One day in Atlanta, Georgia, I heard about a minister who was going to speak at the Omni Theater. I decided to go. I stood in line to buy my ticket and everyone was looking at me. I guess I did look different with beaded earrings, a scarf draped over my head and a long dress. While I waited in line, I heard an intercom turn on and this man started to sing.

My spirit let me know instantly that this was a prayer, and I became reverent and listened. I didn’t understand the language, yet it seemed familiar, this song. I felt something like lightening coming up from mother earth, all the way up my back and out the top of my head. I wanted to cry. My spirit was feeling happy. It was being fed by this song, this prayer. I later learned this was the Adhan, or call to prayer, and it was followed by Al-Fatiha, which is the Opening of Holy Qur’an.

I asked about the man speaking, and was told he was a Muslim. I wanted to learn more about Muslims and this powerful prayer because I did not experience these feelings except in the purification lodge, at the sun-dance and ceremonies. Over time, my excitement grew as I finally found some believers and began my introduction into Islam. All praise is due to Allah!

Now, when asked if I am Muslim, and knowing it means one who submits to Allah, the Creator, I feel pride when I say, “Yes.” I can bear witness that there is no God but Allah, the All-in-All, and that Islam is the way of life, and Prophet Muhammad is God’s Messenger [peace be upon him]. I knew that the Creator would send his true religion meant for us on our journey in this life to all people, just as I had thought the White Buffalo Calf Woman came bringing the peace pipe through which our prayers were sent. The way of life, the Red Road, is the Straight Path to my people. Then there is the Holy Qur’an, the Book of truth, as we Lakotas didn’t have a book, except inside us.

Now, I can be among brothers and sisters who believe as I do. And, most of the time I feel at home among my Muslim brothers and sisters, as I look most of the time through spiritual eyes. But, sometimes our cultures and traditions get in the way, though I have left behind those traditions that did not apply to Islam and the Red Road. Other traditions are so similar to Islam that I’d like to share them to understand and be understood. We also pray towards the East. The tipi doors were faced to the east and when log houses were built the doors faced the east. We believe in one God; in respecting yourself by the way you dress and carry yourself. We pray daily, especially the early morning prayer at the dawn of the new day; and before doing so, we wash the body, keeping it purified.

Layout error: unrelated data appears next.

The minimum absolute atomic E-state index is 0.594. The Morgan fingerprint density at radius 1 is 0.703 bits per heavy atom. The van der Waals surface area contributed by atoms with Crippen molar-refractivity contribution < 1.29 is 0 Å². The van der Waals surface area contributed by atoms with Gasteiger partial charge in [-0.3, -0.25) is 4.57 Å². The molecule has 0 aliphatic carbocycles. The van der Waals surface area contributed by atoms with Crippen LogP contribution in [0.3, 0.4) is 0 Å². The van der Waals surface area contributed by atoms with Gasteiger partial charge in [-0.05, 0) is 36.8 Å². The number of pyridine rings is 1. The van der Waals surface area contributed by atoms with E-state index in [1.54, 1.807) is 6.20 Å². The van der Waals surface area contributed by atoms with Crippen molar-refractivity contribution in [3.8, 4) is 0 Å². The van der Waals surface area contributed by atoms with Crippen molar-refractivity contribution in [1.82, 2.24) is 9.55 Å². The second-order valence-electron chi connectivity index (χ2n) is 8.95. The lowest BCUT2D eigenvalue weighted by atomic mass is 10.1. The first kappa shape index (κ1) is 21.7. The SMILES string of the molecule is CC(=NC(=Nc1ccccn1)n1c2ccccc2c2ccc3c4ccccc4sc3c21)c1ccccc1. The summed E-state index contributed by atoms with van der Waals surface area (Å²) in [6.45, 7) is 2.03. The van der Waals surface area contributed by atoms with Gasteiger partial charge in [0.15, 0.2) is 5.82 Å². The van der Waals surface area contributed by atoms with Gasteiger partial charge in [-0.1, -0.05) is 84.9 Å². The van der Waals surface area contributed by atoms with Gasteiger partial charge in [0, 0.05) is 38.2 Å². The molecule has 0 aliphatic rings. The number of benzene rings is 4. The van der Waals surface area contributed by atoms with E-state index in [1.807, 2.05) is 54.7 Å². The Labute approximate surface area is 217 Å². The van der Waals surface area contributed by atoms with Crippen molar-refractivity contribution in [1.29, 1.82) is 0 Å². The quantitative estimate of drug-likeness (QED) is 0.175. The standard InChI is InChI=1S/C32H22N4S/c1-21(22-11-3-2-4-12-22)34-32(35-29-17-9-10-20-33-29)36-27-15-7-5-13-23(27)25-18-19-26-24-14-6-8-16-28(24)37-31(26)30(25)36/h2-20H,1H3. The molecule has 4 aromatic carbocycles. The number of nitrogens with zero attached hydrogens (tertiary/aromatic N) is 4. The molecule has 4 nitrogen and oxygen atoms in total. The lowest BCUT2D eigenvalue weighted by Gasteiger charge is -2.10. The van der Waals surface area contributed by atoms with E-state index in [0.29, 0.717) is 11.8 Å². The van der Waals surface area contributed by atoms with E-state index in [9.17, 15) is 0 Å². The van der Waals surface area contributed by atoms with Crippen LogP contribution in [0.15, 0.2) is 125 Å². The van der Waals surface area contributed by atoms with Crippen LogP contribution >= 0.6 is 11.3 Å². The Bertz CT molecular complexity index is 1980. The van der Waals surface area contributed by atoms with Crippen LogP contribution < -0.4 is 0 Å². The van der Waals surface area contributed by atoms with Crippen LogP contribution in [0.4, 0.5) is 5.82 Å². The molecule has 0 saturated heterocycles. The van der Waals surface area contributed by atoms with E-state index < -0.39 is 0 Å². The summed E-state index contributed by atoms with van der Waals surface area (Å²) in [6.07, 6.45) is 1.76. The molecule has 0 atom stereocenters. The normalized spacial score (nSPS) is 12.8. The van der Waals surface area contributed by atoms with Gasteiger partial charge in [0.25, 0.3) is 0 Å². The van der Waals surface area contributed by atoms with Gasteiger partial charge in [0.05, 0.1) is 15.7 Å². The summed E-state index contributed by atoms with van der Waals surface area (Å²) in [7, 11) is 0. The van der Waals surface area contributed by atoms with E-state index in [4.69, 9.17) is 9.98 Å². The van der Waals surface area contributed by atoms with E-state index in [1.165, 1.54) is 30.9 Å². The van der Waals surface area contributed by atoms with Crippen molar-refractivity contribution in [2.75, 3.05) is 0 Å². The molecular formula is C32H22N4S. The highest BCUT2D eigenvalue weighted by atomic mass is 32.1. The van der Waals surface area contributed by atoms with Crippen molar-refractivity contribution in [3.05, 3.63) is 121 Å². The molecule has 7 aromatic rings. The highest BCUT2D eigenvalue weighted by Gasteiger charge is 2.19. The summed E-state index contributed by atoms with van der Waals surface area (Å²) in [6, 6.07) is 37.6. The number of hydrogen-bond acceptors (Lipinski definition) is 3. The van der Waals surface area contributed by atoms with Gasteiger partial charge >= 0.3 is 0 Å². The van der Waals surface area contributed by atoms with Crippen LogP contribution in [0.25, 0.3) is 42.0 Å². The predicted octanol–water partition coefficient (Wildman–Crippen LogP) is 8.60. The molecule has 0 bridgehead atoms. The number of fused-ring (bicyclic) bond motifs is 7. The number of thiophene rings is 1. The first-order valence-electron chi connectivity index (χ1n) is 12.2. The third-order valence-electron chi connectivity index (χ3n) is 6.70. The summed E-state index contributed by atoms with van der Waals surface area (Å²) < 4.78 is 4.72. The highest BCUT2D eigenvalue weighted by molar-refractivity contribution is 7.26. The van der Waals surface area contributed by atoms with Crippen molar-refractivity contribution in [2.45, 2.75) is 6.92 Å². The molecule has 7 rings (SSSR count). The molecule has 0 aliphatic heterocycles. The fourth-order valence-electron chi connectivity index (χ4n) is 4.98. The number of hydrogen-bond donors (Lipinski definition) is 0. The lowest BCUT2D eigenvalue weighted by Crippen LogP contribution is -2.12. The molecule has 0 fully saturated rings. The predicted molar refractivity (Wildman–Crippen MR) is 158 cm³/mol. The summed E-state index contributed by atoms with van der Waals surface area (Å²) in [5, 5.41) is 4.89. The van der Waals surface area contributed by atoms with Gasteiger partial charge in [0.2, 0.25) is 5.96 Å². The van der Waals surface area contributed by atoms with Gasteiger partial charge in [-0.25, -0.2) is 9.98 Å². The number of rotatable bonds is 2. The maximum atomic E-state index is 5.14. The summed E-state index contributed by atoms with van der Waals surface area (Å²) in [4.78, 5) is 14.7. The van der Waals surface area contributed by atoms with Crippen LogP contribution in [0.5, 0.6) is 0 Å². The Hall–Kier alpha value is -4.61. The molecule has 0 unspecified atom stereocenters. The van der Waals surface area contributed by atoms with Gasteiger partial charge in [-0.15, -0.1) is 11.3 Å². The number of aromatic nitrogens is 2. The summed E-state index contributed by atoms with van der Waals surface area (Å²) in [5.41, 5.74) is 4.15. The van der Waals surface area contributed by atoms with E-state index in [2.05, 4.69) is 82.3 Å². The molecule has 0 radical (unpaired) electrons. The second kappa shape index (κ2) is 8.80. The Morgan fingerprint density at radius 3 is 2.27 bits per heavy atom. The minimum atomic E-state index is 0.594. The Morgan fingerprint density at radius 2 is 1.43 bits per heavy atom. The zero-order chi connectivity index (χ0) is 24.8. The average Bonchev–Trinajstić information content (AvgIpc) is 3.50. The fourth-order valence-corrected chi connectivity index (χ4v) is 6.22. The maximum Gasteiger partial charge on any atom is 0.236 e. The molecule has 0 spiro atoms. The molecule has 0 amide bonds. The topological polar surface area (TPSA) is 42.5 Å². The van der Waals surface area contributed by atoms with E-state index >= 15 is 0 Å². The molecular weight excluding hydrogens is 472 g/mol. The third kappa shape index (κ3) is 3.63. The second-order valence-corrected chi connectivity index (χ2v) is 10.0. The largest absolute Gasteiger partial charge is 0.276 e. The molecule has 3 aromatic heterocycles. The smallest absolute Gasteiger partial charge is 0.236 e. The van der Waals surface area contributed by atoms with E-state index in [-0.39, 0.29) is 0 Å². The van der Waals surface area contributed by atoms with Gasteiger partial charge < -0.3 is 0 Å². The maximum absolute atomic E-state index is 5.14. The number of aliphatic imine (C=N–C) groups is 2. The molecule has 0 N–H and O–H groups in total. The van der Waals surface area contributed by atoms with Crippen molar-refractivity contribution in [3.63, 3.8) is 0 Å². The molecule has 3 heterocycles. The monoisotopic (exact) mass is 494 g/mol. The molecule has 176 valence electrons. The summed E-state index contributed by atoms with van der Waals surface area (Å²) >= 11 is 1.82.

As Allah puts Muslims in my path, I know I have a family. Yet, there are times this world and its control through traditions can still have a hold on us, my brothers and sisters, and can dictate to even those of us who say we are on the Straight Path. It can cause us to look at each other on the physical, material plane.

I recently read an Islamic journal, and my spirit urged me to record my experiences as a Muslim. If it will be the will of the Creator, I hope other Native American Muslims will also share with the whole Muslim community as I feel it is important to help our brothers and sisters gain an awareness of Native Americans.

However, I would prefer to be simply called a Muslim, not a Native American Muslim, as when we separate ourselves in this physical world, it also separates us in other worlds.